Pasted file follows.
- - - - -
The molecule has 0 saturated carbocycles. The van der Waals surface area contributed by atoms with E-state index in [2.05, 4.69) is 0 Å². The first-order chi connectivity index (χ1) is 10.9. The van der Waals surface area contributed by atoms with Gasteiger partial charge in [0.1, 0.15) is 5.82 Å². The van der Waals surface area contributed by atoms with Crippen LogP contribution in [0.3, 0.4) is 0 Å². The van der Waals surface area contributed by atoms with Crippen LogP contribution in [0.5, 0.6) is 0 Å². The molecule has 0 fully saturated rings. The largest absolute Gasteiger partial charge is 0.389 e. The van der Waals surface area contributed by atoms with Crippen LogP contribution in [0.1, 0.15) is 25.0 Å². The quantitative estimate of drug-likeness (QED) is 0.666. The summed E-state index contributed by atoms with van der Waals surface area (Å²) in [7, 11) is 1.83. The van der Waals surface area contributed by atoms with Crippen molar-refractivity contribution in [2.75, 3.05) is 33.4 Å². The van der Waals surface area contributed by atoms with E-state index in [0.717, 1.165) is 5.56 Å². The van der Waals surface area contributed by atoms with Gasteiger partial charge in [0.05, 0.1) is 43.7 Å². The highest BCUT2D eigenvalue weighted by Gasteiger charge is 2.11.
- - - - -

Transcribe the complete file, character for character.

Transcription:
The molecule has 0 saturated carbocycles. The van der Waals surface area contributed by atoms with E-state index in [2.05, 4.69) is 0 Å². The first-order chi connectivity index (χ1) is 10.9. The van der Waals surface area contributed by atoms with Gasteiger partial charge in [0.1, 0.15) is 5.82 Å². The van der Waals surface area contributed by atoms with Crippen LogP contribution in [0.3, 0.4) is 0 Å². The van der Waals surface area contributed by atoms with Crippen LogP contribution in [0.5, 0.6) is 0 Å². The molecule has 0 fully saturated rings. The largest absolute Gasteiger partial charge is 0.389 e. The van der Waals surface area contributed by atoms with Crippen LogP contribution in [0.1, 0.15) is 25.0 Å². The quantitative estimate of drug-likeness (QED) is 0.666. The summed E-state index contributed by atoms with van der Waals surface area (Å²) in [7, 11) is 1.83. The van der Waals surface area contributed by atoms with Crippen molar-refractivity contribution in [2.75, 3.05) is 33.4 Å². The van der Waals surface area contributed by atoms with E-state index in [0.717, 1.165) is 5.56 Å². The van der Waals surface area contributed by atoms with Gasteiger partial charge in [0.05, 0.1) is 43.7 Å². The highest BCUT2D eigenvalue weighted by Gasteiger charge is 2.11.